Don’t forget the victims
Whenever unspeakable tragedy hits we always ask the question, “why?”
It’s a natural human response to an event that is so shocking and tragic, as what happened on the campus of Virginia Tech.
In response to that question the media has dug up every little fact and information about the gunman and provided it to the public.
The latest surge of information, by way of the gunman himself (and NBC), is through disturbing video, photos and messages. He takes center stage as an evil, demented character spewing his hate and getting his own segment repeated on news outlets across the nation.
Now everyone knows his face, his name, his sadistic ideology and ramblings—exactly what he wanted.
And just like that those 32 lives that were violently taken by him are forgotten.
The true victims become just another number or a smiling face on a glossy photo, while everyone obsesses about the person who committed these crimes.
It’s a common occurrence that can be seen in each murder or act of terrorism.
We all know who bombed the Murrah Building in Oklahoma City, who shot the students at Columbine High School and who coordinated 9/11.
But can we name one victim from any of those events?
We always recollect what happened, what time it was, where we were, but we always forget the victims.
A few years ago I read a book called “A Rip in Heaven” by Jeanine Cummings. By far it was one of the best memoirs I have read.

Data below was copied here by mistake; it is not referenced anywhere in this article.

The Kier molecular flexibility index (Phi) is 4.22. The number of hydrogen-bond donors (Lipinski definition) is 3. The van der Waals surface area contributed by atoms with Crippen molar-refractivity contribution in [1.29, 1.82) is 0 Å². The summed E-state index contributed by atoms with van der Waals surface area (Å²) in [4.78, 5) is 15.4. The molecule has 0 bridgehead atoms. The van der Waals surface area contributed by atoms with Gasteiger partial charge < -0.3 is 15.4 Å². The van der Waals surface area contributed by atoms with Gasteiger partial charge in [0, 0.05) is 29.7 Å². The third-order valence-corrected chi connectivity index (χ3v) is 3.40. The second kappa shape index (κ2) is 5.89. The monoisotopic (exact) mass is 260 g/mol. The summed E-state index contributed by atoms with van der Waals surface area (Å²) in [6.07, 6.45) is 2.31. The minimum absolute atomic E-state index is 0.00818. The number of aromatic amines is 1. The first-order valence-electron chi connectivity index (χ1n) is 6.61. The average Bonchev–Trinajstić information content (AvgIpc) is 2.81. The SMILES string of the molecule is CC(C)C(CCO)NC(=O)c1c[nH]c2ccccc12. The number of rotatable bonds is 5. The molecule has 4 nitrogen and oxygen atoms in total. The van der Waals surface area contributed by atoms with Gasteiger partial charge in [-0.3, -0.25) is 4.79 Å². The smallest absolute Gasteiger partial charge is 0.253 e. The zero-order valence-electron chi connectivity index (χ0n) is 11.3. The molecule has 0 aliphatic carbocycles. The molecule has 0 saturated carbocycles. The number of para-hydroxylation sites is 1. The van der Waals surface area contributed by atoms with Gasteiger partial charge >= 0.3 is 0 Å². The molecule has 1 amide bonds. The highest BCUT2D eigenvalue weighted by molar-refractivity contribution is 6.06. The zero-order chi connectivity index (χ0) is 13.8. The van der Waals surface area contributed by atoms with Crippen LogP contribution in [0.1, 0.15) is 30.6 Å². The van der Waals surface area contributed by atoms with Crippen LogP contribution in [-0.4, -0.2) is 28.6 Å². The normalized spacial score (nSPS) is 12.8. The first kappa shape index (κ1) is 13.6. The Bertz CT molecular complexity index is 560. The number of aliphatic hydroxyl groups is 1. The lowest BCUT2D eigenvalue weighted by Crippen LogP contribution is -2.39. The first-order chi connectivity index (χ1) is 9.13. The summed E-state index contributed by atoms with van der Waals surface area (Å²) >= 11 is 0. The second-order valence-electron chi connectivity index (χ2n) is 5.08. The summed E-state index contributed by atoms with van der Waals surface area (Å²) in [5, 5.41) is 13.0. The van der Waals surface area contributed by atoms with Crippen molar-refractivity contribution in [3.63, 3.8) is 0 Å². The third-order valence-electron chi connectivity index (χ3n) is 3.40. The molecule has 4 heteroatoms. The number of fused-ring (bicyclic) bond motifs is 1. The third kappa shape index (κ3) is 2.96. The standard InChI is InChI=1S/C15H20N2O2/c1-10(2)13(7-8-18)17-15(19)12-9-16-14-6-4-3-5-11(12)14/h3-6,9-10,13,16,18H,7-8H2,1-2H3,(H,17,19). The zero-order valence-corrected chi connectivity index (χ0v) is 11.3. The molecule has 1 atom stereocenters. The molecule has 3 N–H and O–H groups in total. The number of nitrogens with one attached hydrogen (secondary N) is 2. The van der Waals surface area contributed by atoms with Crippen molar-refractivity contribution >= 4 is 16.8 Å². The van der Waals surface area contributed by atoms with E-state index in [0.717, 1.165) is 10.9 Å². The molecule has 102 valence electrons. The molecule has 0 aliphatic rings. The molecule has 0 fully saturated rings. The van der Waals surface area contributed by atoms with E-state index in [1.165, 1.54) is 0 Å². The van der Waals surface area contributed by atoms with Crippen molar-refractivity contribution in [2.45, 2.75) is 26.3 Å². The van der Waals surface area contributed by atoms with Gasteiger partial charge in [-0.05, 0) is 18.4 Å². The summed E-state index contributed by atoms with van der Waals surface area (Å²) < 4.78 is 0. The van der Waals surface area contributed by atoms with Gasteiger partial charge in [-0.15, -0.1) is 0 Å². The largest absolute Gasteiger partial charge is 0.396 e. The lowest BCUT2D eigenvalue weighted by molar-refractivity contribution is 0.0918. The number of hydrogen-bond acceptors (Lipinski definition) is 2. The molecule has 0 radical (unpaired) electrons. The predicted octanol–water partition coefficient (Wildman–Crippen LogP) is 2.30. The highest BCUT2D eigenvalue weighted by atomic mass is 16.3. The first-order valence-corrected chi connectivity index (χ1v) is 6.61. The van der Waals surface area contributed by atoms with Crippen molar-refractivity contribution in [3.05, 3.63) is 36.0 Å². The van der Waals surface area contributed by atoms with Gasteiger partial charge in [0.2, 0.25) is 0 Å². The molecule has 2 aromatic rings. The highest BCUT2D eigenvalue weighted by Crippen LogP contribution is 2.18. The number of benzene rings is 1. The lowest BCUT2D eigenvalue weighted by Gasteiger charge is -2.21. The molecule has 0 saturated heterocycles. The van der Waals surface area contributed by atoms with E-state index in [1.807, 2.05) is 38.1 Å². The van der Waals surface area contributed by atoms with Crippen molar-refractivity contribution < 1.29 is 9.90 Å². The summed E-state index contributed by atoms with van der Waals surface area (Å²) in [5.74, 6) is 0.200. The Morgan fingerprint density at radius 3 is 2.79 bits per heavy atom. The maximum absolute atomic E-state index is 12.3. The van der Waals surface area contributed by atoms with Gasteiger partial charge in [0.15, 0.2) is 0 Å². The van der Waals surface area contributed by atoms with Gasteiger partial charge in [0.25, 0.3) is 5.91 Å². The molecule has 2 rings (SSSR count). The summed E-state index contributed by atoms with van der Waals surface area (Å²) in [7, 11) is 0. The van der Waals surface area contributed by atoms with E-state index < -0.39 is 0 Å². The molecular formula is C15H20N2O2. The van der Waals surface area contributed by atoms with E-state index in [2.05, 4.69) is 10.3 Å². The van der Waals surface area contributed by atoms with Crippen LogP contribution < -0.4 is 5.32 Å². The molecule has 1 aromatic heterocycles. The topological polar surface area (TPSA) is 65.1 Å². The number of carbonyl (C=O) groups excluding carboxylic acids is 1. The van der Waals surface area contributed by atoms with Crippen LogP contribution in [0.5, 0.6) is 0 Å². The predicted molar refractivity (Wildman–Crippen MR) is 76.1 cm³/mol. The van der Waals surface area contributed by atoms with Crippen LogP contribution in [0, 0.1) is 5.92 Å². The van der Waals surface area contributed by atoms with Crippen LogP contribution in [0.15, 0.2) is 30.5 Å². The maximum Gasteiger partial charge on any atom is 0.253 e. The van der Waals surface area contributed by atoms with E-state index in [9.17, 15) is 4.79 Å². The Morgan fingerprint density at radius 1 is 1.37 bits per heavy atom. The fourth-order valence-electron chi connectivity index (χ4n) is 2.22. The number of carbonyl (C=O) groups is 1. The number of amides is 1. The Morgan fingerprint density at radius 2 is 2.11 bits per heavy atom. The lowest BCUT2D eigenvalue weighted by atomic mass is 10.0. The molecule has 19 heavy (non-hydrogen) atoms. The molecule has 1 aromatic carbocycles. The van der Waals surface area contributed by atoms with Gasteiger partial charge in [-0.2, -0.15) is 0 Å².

It’s a about a family that experiences the loss of two members through an act of violence.
It tells the rollercoaster of emotions the family is thrown into after the murders of Cummings’ two cousins and the unjust incarceration of her brother, who was eventually cleared of the murders when the four individuals who committed the crime were found.
At the end, Cummings writes about how her family participates in a documentary they thought would focus on the life of their loved ones; instead as they sat down to watch it they were devastated as the program centered on one of the murderers.
It’s the same position that the families and friends of the Virginia Tech victims are in, as well as the whole campus community.
To have the individual who committed this crime shoved in their faces makes the act take on new victims and re-victimize the survivors and the families.
Many of the students and family members have come forward to the media, voicing their displeasure of seeing the gunman’s image everywhere.
Some have gone to the media to tell their child’s or friend’s story to counter act those stories.
The brother of one student is even going so far as saying for every minute his brother’s story is shown it takes another minute away from the gunman.
So, why is it we’re so interested in people who commit crimes like these? Maybe we just want to see why that person did it or perhaps it’s the way it’s presented to us.
But last thing we should do is make them a media darling.
When we remember family or friends who have passed we don’t think about the manner in which they died, we think about how they lived, what they said to us to get a laugh or the wisdom and enrichment they brought to our own lives.
Death, as morbid as our culture sees it, is a chance to celebrate life.
As the repercussions of the Virginia Tech killings plays out we all should take the time to learn about the victims or at least think about them, because in the end they’re the only ones that deserve it.